This document is NOT relevant if using ParAMS. In ParAMS the parallelization is handled by Parallel Levels. ParAMS cannot handle using processes the way described below.

Resource balancing is critical to GloMPO’s success. The typical GloMPO execution hierarchy takes the following form:


The first level of parallelization is done at the manager level and controls how the optimizer routines are spun-off from the manager. This can be done using multiprocessing or multithreading and is controlled by sending 'processes' or 'threads' to the backend parameter of the GloMPOManager initialisation method. Processes are preferable to threads as they sidestep the Python Global Interpreter Lock but there are scenarios where this is inappropriate.

The second level of parallelization is optimizer specific and present in swarm type optimizers like CMA-ES which require multiple function evaluations per optimizer iteration. These too can generally be evaluated in parallel using processes or threads. This can be configured by sending 'processes', 'threads' or 'processes_forced' to the backend parameter of BaseOptimizer objects during initialisation. To avoid crashes (see table below) GloMPO defaults to threading at this level. Parallelization at this level is not always advisable and should only be used in cases where the function evaluation itself is very expensive.

In the case where the function being minimized is in pure python (and there are no calls to processes outside of python or calculations based on I/O calls) then load balancing will become challenging due to Python’s own limitations:



Level 1

Level 2



Total lock within a single Python process due to the GIL.
No parallelism can be achieved unless the bulk of the
calculation time is spent in an external subprocess.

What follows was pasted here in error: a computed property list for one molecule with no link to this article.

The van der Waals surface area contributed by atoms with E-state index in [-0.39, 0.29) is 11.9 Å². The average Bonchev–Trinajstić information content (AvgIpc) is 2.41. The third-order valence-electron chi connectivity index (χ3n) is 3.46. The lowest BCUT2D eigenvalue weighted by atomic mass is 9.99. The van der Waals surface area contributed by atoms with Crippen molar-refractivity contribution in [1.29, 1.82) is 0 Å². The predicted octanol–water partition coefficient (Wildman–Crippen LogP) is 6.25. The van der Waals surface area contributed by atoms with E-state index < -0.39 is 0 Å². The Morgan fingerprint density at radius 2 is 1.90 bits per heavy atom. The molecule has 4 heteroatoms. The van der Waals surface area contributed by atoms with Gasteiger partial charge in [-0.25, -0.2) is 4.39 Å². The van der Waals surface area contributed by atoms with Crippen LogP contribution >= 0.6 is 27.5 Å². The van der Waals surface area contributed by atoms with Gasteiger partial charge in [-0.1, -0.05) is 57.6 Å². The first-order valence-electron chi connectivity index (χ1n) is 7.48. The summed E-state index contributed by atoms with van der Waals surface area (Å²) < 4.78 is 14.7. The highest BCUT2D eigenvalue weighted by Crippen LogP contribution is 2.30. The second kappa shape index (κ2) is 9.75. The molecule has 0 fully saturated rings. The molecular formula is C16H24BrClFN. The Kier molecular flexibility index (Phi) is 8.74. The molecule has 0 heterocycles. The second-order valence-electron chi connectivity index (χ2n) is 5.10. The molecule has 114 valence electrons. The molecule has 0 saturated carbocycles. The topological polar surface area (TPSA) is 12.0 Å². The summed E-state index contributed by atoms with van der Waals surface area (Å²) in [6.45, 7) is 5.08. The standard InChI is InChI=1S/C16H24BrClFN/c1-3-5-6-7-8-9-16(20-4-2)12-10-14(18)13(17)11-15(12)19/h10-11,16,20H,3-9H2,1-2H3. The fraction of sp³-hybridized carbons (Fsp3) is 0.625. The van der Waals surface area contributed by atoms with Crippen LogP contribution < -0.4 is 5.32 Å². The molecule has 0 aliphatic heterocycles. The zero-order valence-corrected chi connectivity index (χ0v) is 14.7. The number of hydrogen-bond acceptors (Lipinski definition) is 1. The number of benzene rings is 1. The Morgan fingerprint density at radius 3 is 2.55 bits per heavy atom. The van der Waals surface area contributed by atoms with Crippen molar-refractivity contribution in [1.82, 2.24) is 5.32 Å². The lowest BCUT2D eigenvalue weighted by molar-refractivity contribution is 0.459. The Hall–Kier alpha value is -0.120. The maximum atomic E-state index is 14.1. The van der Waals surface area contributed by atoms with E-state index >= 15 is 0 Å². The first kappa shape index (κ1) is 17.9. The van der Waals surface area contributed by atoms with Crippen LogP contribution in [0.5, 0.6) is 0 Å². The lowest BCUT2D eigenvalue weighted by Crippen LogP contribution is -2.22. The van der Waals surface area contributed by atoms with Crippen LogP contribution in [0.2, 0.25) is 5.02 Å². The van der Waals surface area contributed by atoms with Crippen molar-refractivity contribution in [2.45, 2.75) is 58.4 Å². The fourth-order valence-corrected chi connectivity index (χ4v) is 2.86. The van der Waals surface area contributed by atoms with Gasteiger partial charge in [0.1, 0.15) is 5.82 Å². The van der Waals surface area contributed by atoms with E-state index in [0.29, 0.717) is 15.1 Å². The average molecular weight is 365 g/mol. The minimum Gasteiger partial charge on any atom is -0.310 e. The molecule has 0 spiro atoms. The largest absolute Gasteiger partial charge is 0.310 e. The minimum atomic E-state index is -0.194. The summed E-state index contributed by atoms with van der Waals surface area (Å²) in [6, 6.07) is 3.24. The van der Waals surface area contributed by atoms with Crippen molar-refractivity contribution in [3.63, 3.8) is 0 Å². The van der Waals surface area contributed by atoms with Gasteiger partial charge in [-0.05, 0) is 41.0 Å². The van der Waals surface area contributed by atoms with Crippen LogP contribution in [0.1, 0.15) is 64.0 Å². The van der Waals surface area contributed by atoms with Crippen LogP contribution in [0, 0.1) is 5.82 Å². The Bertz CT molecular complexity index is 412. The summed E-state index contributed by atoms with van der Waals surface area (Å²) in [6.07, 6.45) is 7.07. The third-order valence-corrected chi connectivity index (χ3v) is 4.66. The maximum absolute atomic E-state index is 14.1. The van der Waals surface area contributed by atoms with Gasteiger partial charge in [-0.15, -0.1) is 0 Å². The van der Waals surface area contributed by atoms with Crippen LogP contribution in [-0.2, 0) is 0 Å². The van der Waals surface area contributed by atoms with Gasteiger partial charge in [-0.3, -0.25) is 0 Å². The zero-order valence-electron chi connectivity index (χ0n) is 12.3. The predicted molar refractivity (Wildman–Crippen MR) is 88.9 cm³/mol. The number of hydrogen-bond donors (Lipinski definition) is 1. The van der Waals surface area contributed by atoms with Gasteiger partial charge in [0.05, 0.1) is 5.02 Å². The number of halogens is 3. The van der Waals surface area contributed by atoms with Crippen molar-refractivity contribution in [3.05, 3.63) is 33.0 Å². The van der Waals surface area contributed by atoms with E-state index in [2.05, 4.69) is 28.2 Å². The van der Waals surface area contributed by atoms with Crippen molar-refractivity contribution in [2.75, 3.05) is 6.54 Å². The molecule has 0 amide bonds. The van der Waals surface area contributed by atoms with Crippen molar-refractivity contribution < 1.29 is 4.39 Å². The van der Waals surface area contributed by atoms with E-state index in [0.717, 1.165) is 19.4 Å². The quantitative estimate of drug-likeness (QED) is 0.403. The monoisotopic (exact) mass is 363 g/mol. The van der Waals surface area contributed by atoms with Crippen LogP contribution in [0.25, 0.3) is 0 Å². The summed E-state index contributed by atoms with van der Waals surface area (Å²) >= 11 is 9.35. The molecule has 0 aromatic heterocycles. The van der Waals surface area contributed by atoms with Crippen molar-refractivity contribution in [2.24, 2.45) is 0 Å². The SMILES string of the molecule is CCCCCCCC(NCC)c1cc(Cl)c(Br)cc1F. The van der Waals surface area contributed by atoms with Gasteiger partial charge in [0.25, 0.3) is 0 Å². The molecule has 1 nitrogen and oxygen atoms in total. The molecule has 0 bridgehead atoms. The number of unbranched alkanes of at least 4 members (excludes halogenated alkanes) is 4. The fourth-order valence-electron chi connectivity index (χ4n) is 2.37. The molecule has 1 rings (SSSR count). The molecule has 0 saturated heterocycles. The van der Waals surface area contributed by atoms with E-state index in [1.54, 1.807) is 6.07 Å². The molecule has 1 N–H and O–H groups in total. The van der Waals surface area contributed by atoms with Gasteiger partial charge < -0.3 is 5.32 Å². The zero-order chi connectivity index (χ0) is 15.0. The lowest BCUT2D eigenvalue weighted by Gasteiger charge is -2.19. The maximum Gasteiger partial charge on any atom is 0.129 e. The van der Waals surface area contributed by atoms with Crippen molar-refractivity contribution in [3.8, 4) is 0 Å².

Heavy burden on single process to run the manager and
optimizer routines but the load can be adequately
distributed over all available resources if the function
evaluations are slow enough that the single
manager / optimizers process does not become a bottleneck.



Not advisable. Processes are launched for each optimizer
but parallel function evaluations (which should be more
expensive than the optimization routine itself) is
threaded to no benefit due to the GIL.



Theoretically the ideal scenario which guarantees perfect
parallelism and full use of available resources. However,
Python does not allow daemonic processes (optimizers) to
spawn children (parallel function evaluations). Turning
off daemonic spawning of optimizers is risky as it is
possible they will not be cleaned-up if the manager
crashes. GloMPO does, however, do its best to deal with
this eventuality but there are scenarios where children
are not collected.


We emphasize here that these difficulties only arise when attempting to load balance over two parallelization levels.

As explained in the above table achieving process parallelism at both levels is not straightforward but GloMPO does support an avenue to do this, however, its use is not recommended: the user may send 'processes_forced' to the backend parameter of the GloMPOManager initialisation method. This will spawn optimizers non-daemonically.


This method is not recommended. It is unsafe to spawn non-daemonic processes since these expensive routines will not be shutdown if the manager were to crash. The user would have to terminate them manually.

The appropriateness of each configuration depends on the task itself. Using multiprocessing may provide computational advantages but becomes resource expensive as the task is duplicated between processes, there may also be I/O collisions if the task relies on external files during its calculation.

If threads are used, make sure the task is thread-safe! Also note that forced terminations are not possible in this case and hanging optimizers will not be stopped.

Finally, GloMPO is not configured for use over multiple nodes. It is currently limited to use over a single machine.